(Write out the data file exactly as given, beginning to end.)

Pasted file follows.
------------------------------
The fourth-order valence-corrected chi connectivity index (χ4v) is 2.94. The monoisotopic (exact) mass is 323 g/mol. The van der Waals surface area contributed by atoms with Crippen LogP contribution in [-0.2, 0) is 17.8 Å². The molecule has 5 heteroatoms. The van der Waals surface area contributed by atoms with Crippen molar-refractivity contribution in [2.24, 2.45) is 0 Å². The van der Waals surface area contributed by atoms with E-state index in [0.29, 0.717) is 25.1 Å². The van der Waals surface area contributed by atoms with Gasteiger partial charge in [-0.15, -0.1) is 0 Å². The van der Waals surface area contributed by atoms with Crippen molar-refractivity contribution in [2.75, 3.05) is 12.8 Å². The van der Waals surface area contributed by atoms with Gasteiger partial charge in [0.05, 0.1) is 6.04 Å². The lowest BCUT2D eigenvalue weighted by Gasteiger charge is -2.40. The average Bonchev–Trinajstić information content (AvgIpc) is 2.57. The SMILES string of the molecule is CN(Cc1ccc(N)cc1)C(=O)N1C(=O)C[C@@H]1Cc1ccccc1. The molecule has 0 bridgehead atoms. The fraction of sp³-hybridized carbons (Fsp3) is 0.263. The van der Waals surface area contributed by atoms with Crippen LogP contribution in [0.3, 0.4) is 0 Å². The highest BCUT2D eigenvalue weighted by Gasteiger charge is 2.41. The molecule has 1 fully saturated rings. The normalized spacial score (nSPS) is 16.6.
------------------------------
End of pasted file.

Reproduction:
The fourth-order valence-corrected chi connectivity index (χ4v) is 2.94. The monoisotopic (exact) mass is 323 g/mol. The van der Waals surface area contributed by atoms with Crippen LogP contribution in [-0.2, 0) is 17.8 Å². The molecule has 5 heteroatoms. The van der Waals surface area contributed by atoms with Crippen molar-refractivity contribution in [2.24, 2.45) is 0 Å². The van der Waals surface area contributed by atoms with E-state index in [0.29, 0.717) is 25.1 Å². The van der Waals surface area contributed by atoms with Gasteiger partial charge in [-0.15, -0.1) is 0 Å². The van der Waals surface area contributed by atoms with Crippen molar-refractivity contribution in [2.75, 3.05) is 12.8 Å². The van der Waals surface area contributed by atoms with Gasteiger partial charge in [0.05, 0.1) is 6.04 Å². The lowest BCUT2D eigenvalue weighted by Gasteiger charge is -2.40. The average Bonchev–Trinajstić information content (AvgIpc) is 2.57. The SMILES string of the molecule is CN(Cc1ccc(N)cc1)C(=O)N1C(=O)C[C@@H]1Cc1ccccc1. The molecule has 0 bridgehead atoms. The fraction of sp³-hybridized carbons (Fsp3) is 0.263. The van der Waals surface area contributed by atoms with Crippen LogP contribution in [0.3, 0.4) is 0 Å². The highest BCUT2D eigenvalue weighted by Gasteiger charge is 2.41. The molecule has 1 fully saturated rings. The normalized spacial score (nSPS) is 16.6.